• Huang Aiting, born in 2013, poses for a photograph in Shanghai.

Huang Aiting, born in 2013, poses for a photograph in Shanghai. (Photo : Reuters)

The recent annual meeting of the Shanghai People's Congress provided a forum for the Shanghai Municipal Commission of Health and Family Planning to release data from 2014, when family planning legislation was revised to allow women of childbearing age to give birth to a second child.

Those who were interested in a second child were required to submit an application, and the opportunity was only open to couples in which either of the parents is an only child.

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The commission's Fan Hua reported that, as of the end of December, 16,639 second-child applications have been approved by the Shanghai Municipal Government since applications were first accepted in early 2014.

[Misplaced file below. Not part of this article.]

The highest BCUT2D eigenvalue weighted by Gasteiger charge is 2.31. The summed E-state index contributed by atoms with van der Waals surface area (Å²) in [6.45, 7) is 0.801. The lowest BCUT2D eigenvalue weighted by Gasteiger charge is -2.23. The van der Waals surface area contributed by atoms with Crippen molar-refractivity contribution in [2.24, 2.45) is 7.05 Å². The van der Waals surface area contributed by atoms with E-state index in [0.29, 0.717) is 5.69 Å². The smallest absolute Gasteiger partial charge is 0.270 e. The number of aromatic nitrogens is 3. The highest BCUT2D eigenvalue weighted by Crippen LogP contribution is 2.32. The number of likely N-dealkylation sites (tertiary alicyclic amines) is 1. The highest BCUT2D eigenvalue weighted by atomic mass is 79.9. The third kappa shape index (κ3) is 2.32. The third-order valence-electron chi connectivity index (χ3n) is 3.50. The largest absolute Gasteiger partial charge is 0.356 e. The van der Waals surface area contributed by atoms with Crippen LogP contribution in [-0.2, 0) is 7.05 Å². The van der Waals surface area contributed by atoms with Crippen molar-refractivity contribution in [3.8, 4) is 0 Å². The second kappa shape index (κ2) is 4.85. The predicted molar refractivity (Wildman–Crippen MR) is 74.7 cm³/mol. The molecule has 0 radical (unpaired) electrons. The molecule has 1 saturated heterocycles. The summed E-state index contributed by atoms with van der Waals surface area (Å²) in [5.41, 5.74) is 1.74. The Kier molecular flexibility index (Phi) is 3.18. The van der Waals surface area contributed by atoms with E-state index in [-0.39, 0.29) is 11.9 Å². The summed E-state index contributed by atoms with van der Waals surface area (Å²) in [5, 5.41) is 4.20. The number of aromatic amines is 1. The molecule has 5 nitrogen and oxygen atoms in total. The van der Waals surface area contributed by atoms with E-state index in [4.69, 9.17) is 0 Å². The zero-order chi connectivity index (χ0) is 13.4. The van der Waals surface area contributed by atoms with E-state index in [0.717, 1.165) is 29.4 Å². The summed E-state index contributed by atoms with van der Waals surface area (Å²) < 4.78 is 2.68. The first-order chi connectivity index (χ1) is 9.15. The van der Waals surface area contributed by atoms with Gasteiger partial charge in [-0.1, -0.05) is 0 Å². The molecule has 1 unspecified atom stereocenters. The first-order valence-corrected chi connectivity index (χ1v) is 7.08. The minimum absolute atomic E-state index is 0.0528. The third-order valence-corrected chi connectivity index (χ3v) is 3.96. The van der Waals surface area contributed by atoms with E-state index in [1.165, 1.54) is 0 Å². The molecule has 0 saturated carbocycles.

However, Fan clarified that the total number of applicants represented only 5 percent of the 90 percent of the city's women of childbearing age who were eligible during the period.

The expectation of the Shanghai government was higher than the total number of actual applications, even though Shanghai's fertility rate is one of the lowest in the world and has been following a downward trend since 1971. The 2010 national census indicated that Shanghai's fertility rate was 0.74, which was considerably lower than the estimated national rate of 1.18.

Liang Zhongtang, a demographer with the Shanghai Academy of Social Sciences, told the New York Times that "the Shanghai case has shown that whether people want to give birth or not has nothing to do with policies."

Even though the burden of living costs and career are cited as the primary reasons for the lower number of applications, the Shanghai Municipal Government expects an increase over the next three to five years, as around 20,000 couples are likely to submit second-child applications on an annual basis. Of those who applied in 2014, most were above the age of 30.